Meanwhile, if we attend to the wisest among the Christian authors of the last century, we find them saying just what Milton and Tasso said, and in particular that obedience is essential not simply to a Christian life, but even to any admirable pagan life. In The Lord of the Rings, the aptly named Samwise proves to be the one who saves Frodo, not because he considers himself Frodo’s equal, but because he submits his own welfare to Frodo’s; his leadership consists in his obedience. Examples from that trilogy could be multiplied many times over, but we could also turn from the Catholic Tolkien to his Protestant friend, C. S. Lewis, and see the same deep truth at work. It is everywhere in his work. One example will suffice: At the end of The Magician’s Nephew, Aslan the Christ-lion assembles all the talking animals to give them commands for their own benefit, and then takes Frank and Helen, a mere cabbie and his ordinary wife, and crowns them the first king and queen of Narnia. Frank and Helen, in obeying Aslan, will lead the other rational creatures, but in a sense will be submitting themselves to them also, because they will be leading them toward the common good for each one singly and for all of them together.
And what about the lives of the saints? Mother Teresa was a persistent and headstrong woman, but her letters show that at every moment of her ministry she submitted herself to the generally sensible direction of her more cautious spiritual directors and her episcopal overseers (for that is what a “bishop” literally is, an “overseer”). Dorothy Day, for all her economic radicalism — which was, to a certain extent, but the radicalism of an agrarian Catholic who took the gospel most seriously — was scrupulously obedient to the teachings of the Church on those matters of greatest controversy during her lifetime: human sexuality, marriage, and abortion. When someone asked St. Francis, a layman, what he would do if he met a priest who had besmirched his calling with some terrible sin such as homicide, he replied that he would fall to his knees and kiss the hands that were blessed to give him Jesus in the Eucharist. No, when it comes to obedience, the fruit of that fundamental virtue of humility, the saints speak unanimously, even more by their actions than by their words.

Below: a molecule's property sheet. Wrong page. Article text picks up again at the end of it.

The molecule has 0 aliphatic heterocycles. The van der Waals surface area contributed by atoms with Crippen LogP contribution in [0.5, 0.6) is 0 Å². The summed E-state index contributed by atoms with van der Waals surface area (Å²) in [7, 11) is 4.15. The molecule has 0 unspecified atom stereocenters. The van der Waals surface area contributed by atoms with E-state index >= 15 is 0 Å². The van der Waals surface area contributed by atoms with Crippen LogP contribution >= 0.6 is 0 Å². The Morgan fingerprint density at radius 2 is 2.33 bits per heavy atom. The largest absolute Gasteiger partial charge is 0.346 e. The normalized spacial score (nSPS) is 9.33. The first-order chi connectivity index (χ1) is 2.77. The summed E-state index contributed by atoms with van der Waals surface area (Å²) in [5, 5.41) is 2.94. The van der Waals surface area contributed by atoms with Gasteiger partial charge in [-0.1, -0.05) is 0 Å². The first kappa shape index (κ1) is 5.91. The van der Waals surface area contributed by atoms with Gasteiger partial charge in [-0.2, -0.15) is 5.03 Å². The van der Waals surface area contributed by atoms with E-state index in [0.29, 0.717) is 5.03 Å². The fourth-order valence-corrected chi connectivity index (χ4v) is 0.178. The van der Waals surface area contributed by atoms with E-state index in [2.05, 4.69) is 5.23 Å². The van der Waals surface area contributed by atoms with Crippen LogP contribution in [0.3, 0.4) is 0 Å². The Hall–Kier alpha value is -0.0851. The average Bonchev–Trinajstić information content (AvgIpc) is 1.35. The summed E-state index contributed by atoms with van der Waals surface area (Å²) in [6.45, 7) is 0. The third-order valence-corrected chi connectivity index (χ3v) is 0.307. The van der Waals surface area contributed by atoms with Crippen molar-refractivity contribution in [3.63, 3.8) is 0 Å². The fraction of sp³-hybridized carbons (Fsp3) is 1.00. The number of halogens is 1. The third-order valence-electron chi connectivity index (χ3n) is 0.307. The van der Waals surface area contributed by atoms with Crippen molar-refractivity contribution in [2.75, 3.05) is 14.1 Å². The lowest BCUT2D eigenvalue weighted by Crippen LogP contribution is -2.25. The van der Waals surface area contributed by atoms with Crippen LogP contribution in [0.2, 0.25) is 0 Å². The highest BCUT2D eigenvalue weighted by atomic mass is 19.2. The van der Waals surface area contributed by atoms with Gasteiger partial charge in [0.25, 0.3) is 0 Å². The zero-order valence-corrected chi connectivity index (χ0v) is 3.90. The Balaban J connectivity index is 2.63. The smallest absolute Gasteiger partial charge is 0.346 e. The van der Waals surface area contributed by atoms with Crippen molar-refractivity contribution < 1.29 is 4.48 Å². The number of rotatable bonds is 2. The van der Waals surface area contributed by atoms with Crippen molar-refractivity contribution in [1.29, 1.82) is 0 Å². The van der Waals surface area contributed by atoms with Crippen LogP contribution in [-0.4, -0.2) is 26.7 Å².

But is obedience always a virtue? What happens when one’s abbot or priest or spiritual director turns wicked or heretical? Should the Germans have obeyed Hitler? Here the moral theologians assist us by making distinctions. We properly obey the one who wields authority over us when we obey the cause for which such authority is established in the first place, and the Person who is the giver of that authority. So we do not disobey, but obey, when we refuse to comply with a wicked command; but that line of reasoning can never justify us in refusing a command or a prohibition which is not in itself wicked, on the usually self-serving grounds that we think we know better. So the faithful Catholic may not, even under orders, assist in the murder of an innocent human being; but he also may not, regardless of his thinking of the matter, permit himself the privilege of using contraception, merely because he happens not to see what is wrong with it. In both cases he must be obedient, even though an inattentive spectator might not see that the same virtue is at work.
Obedience is indeed a liberating and beautiful virtue. It frees me from the stranglehold of my self-will, which is another way of saying that it pries the talons of Satan from off my throat, so that I might breathe like a human being and a child of God. It frees me from having to determine, from my own limited store of experience and my limited grasp of eternal verities, the principles whereby human actions are good or evil; and that means that I am free to delve the more deeply into those verities, discovering more and more within them, dwelling within them, meditating upon them like the Psalmist pondering the beauty of God’s laws at night upon his couch. Obedience sharpens my hearing and my sight, as Jesus Himself has promised, for those who keep His commandments will be beloved by the Father, and He will bring them light.
The saints move from obedience to obedience, and therefore from light into light, and in that obedience and that light they are brought into the life of God, which is the ultimate in freedom and power and authority. “Know you not,” says St. Paul, “that we will sit in judgment upon angels?” For there is an inner harmony between obedience and love, one that the world strenuously denies, because in the world’s eyes love is all about getting what you crave, and obedience, alas, is but the grudging deferral of what you crave. But the true lover desires to obey. “Only the lover sings,” wrote Joseph Pieper, and what should he sing about, if not the surpassing and commanding beauty of the beloved?